It is a fundamental priority for this Government to reform the regulatory structure to allow the emergence of a new generation of local media companies, including high-quality local TV companies, which we have never properly had in this country, and I have already taken steps to make that happen.
My right hon. Friend is absolutely right to focus on local media. We have a great tradition of local newspapers in this country, including in my constituency the magnificent Selby Times, and not forgetting The Press and Wetherby News. Does he see such local papers playing a role in the development of local television stations?
I welcome my hon. Friend to his position, particularly given his background in the telecoms industry. I hope he can contribute to a discussion of that policy area, given his understanding of convergence between telecoms and broadcast technologies. He is absolutely right that this is not simply about the future of local television, but about the future of our struggling local newspaper sector. He mentioned in glowing terms his local newspapers, but the truth is that for everyone in this country local newspapers are incredibly important as a focus for community activities and in holding locally elected politicians to account. I hope that by relaxing the cross-media ownership rules at a local level, local newspapers such as the ones in his constituency can develop into multi-media operations across different technology platforms.
What the Secretary of State just said flies in the face of the fact that one of his first decisions in government was to scrap the independently funded news consortiums that STV was depending on to deliver its news, which it finds increasingly expensive. STV is now very worried about the future of news, as are the people of Scotland, because we might be left with the BBC as the only pan-Scottish news deliverer on terrestrial television. What will the Secretary of State do to ensure that STV can continue delivering news, and to ensure that a plurality of news is provided through terrestrial TV in Scotland?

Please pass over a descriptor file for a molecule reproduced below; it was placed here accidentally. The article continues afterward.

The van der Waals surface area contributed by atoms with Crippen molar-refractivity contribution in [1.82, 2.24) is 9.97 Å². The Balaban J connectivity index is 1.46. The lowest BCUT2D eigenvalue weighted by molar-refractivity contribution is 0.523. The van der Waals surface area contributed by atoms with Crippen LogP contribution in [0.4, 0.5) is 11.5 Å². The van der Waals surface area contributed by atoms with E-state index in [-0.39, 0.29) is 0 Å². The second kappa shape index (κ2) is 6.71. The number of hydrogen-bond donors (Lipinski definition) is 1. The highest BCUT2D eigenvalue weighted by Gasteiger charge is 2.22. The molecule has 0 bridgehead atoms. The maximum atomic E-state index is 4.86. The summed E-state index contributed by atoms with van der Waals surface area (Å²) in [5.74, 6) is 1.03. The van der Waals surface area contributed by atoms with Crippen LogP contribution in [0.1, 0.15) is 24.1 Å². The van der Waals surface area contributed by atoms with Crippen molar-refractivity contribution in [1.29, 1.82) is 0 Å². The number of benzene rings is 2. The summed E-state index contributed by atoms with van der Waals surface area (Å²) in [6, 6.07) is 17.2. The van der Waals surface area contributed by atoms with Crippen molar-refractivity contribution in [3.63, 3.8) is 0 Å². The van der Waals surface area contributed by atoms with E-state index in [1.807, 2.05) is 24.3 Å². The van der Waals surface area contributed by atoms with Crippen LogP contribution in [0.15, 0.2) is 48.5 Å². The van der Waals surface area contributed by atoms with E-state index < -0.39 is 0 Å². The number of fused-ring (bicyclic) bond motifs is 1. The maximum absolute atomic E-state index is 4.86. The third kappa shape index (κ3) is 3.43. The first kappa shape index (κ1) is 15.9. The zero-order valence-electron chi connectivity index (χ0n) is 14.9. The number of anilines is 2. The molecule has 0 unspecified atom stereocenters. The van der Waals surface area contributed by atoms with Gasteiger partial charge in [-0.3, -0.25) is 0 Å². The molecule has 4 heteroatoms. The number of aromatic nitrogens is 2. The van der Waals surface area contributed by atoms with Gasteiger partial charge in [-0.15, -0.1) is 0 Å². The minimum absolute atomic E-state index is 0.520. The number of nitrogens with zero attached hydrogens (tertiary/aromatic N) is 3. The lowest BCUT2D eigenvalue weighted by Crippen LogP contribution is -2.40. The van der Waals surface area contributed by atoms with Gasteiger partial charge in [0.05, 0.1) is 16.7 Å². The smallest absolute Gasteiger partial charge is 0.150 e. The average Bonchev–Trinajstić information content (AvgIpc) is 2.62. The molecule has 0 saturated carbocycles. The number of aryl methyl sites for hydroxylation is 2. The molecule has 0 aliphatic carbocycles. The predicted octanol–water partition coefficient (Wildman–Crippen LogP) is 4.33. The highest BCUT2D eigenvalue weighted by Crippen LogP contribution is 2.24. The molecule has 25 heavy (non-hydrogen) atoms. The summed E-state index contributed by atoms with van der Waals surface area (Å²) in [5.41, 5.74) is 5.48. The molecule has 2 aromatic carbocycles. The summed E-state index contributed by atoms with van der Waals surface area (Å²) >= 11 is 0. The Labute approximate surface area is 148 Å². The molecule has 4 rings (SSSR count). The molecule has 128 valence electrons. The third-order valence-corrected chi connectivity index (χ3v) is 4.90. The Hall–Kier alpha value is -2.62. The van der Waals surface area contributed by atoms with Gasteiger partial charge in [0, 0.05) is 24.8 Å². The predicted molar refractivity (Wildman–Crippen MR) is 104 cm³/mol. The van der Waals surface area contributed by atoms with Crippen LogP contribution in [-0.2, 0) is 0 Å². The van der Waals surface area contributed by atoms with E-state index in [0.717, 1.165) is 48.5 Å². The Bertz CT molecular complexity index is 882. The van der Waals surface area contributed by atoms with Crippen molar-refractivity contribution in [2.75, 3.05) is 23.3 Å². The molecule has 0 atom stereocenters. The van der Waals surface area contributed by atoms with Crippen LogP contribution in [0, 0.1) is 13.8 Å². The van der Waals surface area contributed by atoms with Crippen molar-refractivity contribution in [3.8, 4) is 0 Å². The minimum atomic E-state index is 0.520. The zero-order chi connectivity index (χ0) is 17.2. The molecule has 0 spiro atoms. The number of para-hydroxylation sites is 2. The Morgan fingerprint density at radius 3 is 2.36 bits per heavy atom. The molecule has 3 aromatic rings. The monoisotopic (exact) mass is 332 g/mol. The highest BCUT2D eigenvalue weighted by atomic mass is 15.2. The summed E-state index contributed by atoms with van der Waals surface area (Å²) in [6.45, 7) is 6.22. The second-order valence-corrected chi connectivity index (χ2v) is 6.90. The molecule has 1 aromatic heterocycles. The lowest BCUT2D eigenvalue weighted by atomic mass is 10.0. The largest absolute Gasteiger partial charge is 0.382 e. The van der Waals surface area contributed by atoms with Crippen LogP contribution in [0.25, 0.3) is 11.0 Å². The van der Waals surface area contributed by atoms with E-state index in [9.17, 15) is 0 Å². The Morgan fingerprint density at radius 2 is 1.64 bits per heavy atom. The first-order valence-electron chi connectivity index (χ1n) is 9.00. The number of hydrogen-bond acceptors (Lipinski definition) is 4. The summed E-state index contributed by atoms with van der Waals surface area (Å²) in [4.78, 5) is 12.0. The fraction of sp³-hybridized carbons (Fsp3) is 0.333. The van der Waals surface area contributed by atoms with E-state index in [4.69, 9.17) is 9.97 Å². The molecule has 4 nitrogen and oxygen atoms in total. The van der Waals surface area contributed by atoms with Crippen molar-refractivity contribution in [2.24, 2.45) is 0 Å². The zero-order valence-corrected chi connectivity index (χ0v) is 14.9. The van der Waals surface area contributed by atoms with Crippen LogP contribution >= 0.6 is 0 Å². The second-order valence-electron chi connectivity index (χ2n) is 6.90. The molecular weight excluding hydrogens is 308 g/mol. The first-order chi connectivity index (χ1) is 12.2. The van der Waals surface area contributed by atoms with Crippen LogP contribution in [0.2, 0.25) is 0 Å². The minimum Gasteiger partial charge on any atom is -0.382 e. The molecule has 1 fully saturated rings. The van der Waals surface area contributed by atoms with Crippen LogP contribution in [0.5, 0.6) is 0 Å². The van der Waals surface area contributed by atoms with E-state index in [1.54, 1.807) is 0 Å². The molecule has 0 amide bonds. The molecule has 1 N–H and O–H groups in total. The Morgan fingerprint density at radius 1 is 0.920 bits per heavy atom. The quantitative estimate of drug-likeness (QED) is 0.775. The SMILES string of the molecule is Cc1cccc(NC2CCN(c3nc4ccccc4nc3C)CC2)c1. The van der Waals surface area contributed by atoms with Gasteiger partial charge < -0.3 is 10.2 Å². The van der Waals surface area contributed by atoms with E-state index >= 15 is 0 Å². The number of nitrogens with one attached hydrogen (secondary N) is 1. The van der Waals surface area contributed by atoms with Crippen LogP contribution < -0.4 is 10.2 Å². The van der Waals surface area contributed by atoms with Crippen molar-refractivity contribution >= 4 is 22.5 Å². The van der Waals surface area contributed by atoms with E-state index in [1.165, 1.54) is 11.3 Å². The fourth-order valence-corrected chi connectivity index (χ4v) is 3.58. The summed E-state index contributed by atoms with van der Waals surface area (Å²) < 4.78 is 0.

I entirely agree with the hon. Lady that it is absolutely essential that we have a plurality of news provision. However, the previous Government’s policy in that respect was to have two state-funded regional news broadcasters in every part of the country, which I think is the wrong way to ensure plurality of provision. What has worked very well in British broadcasting is that we have some broadcasters funded by the licence fee, others by subscription, and others by advertising. That is what we need to look at, which is why we have a much more ambitious model. STV is obliged to continue broadcasting in Scotland under the terms of the licence until 2014. We need to make sure that new models are up and running by that time so that it is possible to go forward with proper plurality of news provision.
Thousands of my constituents watch BBC’s “Midlands Today” and ITV’s “Central Tonight” news, and indeed, they read the most successful regional paper, the Express and Star. Given that the Government have scrapped independently funded news consortiums, what guarantee can the Secretary give me that ITV will continue to provide a quality regional news service for the west midlands?